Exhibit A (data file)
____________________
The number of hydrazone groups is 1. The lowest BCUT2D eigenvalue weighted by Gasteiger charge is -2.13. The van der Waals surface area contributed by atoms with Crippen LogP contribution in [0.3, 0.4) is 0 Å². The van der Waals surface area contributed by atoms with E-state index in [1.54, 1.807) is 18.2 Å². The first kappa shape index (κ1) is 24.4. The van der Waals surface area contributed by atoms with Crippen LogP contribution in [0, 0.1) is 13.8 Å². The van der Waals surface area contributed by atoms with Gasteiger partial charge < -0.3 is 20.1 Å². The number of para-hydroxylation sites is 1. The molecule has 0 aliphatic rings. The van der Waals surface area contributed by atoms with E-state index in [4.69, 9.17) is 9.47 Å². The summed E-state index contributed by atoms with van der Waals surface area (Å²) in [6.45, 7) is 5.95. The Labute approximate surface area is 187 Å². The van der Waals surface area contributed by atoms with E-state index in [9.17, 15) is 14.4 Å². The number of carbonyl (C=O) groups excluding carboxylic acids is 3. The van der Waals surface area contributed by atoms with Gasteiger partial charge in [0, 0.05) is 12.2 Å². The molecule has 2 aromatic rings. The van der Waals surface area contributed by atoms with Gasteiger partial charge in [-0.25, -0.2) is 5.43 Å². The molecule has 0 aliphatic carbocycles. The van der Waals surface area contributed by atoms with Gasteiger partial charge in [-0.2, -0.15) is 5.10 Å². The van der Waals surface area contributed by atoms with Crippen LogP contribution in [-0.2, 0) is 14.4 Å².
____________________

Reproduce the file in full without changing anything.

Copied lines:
The number of hydrazone groups is 1. The lowest BCUT2D eigenvalue weighted by Gasteiger charge is -2.13. The van der Waals surface area contributed by atoms with Crippen LogP contribution in [0.3, 0.4) is 0 Å². The van der Waals surface area contributed by atoms with E-state index in [1.54, 1.807) is 18.2 Å². The first kappa shape index (κ1) is 24.4. The van der Waals surface area contributed by atoms with Crippen LogP contribution in [0, 0.1) is 13.8 Å². The van der Waals surface area contributed by atoms with Gasteiger partial charge < -0.3 is 20.1 Å². The number of para-hydroxylation sites is 1. The molecule has 0 aliphatic rings. The van der Waals surface area contributed by atoms with E-state index in [4.69, 9.17) is 9.47 Å². The summed E-state index contributed by atoms with van der Waals surface area (Å²) in [6.45, 7) is 5.95. The Labute approximate surface area is 187 Å². The van der Waals surface area contributed by atoms with E-state index in [9.17, 15) is 14.4 Å². The number of carbonyl (C=O) groups excluding carboxylic acids is 3. The van der Waals surface area contributed by atoms with Gasteiger partial charge in [0, 0.05) is 12.2 Å². The molecule has 2 aromatic rings. The van der Waals surface area contributed by atoms with Gasteiger partial charge in [-0.25, -0.2) is 5.43 Å². The molecule has 0 aliphatic carbocycles. The van der Waals surface area contributed by atoms with Gasteiger partial charge in [-0.2, -0.15) is 5.10 Å². The van der Waals surface area contributed by atoms with Crippen LogP contribution in [-0.2, 0) is 14.4 Å².